via Zim-Asset is now Zim-liability: MDC-R 02 August 2014
ZIMBABWEANS should not put faith in Zanu PF’s promises to turn around the country’s economy, a spokesman for a break-away faction of the MDC-T, Jacob Mafume, said last week.
Mafume, who is a senior figure in the faction calling itself the MDC Renewal Team, was speaking at a public opinion workshop organised by the Mass Public Opinion Institute.
Mafume lambasted Zanu PF’s much vaunted economic blue-print, the Zimbabwe Agenda for Socio Economic Transformation (Zim-Asset), saying the policy had spectacularly failed to breathe life in the country’s anaemic economy.
“Despite promises made in Zim-Asset on sustainable development and socio-equity anchored on indigenisation and employment creation, the opposite has taken root. The economy is in comatose,” Mafume said.
“The so-called Zim-Asset has turned to be a Zim-Liability anchored on increasing poverty and deprivation, joblessness, collapsing service delivery, inequality and lack of transformation.”
The blueprint was adopted by President Robert Mugabe’s government after he romped to victory in last July’s election. His Zanu PF party claimed the policy would reverse the economic rot and create 2.2 million jobs.
But a year after Zanu PF’s election victory, the economy is in deep trouble. Industry is in dire straits with most factories shutting down, throwing thousands of Zimbabweans onto the streets. The country is also battling a serious liquidity crisis.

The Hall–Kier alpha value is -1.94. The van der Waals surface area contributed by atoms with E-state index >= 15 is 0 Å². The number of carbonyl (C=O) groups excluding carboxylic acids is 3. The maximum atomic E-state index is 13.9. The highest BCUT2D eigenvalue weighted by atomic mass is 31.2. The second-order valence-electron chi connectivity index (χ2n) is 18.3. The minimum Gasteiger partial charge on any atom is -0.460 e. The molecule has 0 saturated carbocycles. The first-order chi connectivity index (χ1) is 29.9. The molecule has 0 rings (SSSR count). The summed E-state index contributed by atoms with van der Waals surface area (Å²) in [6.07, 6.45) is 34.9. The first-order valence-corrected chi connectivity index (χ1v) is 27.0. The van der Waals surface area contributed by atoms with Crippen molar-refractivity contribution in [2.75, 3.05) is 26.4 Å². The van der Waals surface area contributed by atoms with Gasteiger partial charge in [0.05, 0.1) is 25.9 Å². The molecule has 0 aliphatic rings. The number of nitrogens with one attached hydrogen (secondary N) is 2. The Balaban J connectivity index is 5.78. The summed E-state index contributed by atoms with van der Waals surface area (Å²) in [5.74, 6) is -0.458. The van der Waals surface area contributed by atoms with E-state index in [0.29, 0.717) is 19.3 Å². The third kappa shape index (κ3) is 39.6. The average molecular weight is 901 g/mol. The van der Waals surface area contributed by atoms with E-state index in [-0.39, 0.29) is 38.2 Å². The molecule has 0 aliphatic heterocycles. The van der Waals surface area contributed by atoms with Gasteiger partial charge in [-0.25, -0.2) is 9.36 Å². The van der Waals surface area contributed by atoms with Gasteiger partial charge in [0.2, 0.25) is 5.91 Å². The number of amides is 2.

Mafume said Zim-Asset was a liability to the country. His party has called on Mugabe to admit failure and hand over the running of the economy to a team of competent technocrats.
The Morgan Tsvangirai-led MDC-T party blames the crisis on Mugabe’s controversial election victory saying the crisis stems from a lack of political legitimacy. It also blames Mugabe’s empowerment policies saying such policies have frightened away foreign investors.
Finance Minister Patrick Chinamasa last month admitted that the economy was not performing well, differing sharply with his boss, Mugabe, who had said earlier that the economy was on the mend.
Vice-President Joice Mujuru recently warned Zimbabweans not to expect a quick turn-around saying the Zim-Asset policy may need about 40 years before it succeeds. Mugabe is leaving for China next week to sign a $4 billion bailout loan.